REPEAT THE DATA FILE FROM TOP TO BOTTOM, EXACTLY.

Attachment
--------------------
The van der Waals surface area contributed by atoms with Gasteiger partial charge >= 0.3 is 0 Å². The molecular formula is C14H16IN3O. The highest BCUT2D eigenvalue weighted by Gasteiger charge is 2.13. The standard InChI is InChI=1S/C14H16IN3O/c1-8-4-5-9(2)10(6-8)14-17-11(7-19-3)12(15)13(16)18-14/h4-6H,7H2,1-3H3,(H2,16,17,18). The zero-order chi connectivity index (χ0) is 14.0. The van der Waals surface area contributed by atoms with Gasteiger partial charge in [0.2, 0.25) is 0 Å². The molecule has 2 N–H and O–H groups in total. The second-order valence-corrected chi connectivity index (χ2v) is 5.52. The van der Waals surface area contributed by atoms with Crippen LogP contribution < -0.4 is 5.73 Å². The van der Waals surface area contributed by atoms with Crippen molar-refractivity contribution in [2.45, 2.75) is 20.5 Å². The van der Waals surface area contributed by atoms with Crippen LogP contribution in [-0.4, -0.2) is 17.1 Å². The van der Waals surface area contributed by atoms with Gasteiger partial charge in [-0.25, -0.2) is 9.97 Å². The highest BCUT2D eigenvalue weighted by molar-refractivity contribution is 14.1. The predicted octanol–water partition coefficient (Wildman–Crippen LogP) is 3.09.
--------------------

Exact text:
The van der Waals surface area contributed by atoms with Gasteiger partial charge >= 0.3 is 0 Å². The molecular formula is C14H16IN3O. The highest BCUT2D eigenvalue weighted by Gasteiger charge is 2.13. The standard InChI is InChI=1S/C14H16IN3O/c1-8-4-5-9(2)10(6-8)14-17-11(7-19-3)12(15)13(16)18-14/h4-6H,7H2,1-3H3,(H2,16,17,18). The zero-order chi connectivity index (χ0) is 14.0. The van der Waals surface area contributed by atoms with Gasteiger partial charge in [0.2, 0.25) is 0 Å². The molecule has 2 N–H and O–H groups in total. The second-order valence-corrected chi connectivity index (χ2v) is 5.52. The van der Waals surface area contributed by atoms with Crippen LogP contribution < -0.4 is 5.73 Å². The van der Waals surface area contributed by atoms with Crippen molar-refractivity contribution in [2.45, 2.75) is 20.5 Å². The van der Waals surface area contributed by atoms with Crippen LogP contribution in [-0.4, -0.2) is 17.1 Å². The van der Waals surface area contributed by atoms with Gasteiger partial charge in [-0.25, -0.2) is 9.97 Å². The highest BCUT2D eigenvalue weighted by molar-refractivity contribution is 14.1. The predicted octanol–water partition coefficient (Wildman–Crippen LogP) is 3.09.